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New Drug-Free Treatment Good for Heart Rhythm Problems

Dr. David Wilber performs a procedure called catheter ablation to treat patients with atrial fibrillation at Loyola University Medical Center in Illinois

A relatively new procedure is proving to be more effective in treating patients with irregular heartbeat than standard drug therapy.

Patients with an abnormal heart rhythm called atrial fibrillation describe their condition the way Robin Drabant does.

"My heart would just start racing, I would kind of lose my breath," she explained. "Usually it only lasted for a couple of seconds, but as I got older, they got progressively worse and more frequent."

Atrial fibrillation can lead to stroke or heart attack. Ray Caspillo says it feels like his heart is flopping out of his chest.

"You feel your chest like it's closing in," he added. "You're gasping for air."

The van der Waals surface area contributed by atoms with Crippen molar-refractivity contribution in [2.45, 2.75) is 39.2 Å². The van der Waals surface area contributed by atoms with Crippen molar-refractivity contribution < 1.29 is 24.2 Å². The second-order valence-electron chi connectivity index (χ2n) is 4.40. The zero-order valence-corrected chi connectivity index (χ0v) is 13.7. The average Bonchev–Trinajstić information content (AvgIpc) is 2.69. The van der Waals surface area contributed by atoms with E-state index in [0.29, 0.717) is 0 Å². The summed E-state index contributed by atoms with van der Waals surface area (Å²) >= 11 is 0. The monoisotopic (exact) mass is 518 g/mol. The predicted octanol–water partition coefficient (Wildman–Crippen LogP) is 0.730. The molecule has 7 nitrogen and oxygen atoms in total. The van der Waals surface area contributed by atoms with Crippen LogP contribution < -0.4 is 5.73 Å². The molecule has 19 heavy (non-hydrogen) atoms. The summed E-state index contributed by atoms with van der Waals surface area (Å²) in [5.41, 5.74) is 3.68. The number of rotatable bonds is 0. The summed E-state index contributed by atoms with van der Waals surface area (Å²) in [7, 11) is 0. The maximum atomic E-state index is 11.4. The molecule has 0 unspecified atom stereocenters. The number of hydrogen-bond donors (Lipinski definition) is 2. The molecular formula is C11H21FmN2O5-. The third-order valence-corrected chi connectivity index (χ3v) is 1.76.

Doctors can treat the condition by threading a catheter around the heart. The procedure is short, and the recovery time minimal.

Dr. David Wilber performs this procedure at Loyola University Medical Center in Illinois.

"Now we're applying radio frequency energy. What that does, is [it] heats up the tissue and destroys that bit of muscle where the catheter is," explained Dr. Wilber. "The goal is to destroy the muscle around the pulmonary veins in order to prevent the transmission of electrical impulses to the rest of the heart."

The procedure is called catheter ablation because it burns off a small amount of heart muscle.

Dr. Wilber and other researchers studied more than 150 patients with atrial fibrillation. About 100 patients had catheter ablation. The others were treated with drugs.

"Sixty and 70 percent of patients treated with catheter ablation never had another episode after the treatment," he stated. "But, about 30 percent did. In contrast, patients treated with drug therapy had somewhere between an 80 and 90 percent recurrence of arrhythmias over that time frame."

Ray Caspillo says having the procedure means he can now walk as much as he wants and without getting tired. Robin Drabant says it was the best decision she has ever made.

"I wish I had made it years before. Because my quality of life is just so much more improved," she said.

Dr. Wilber says catheter ablation is not the first treatment choice for atrial fibrillation. He suggests it only when drug therapy is not working.

The report was published in the Journal of the American Medical Association.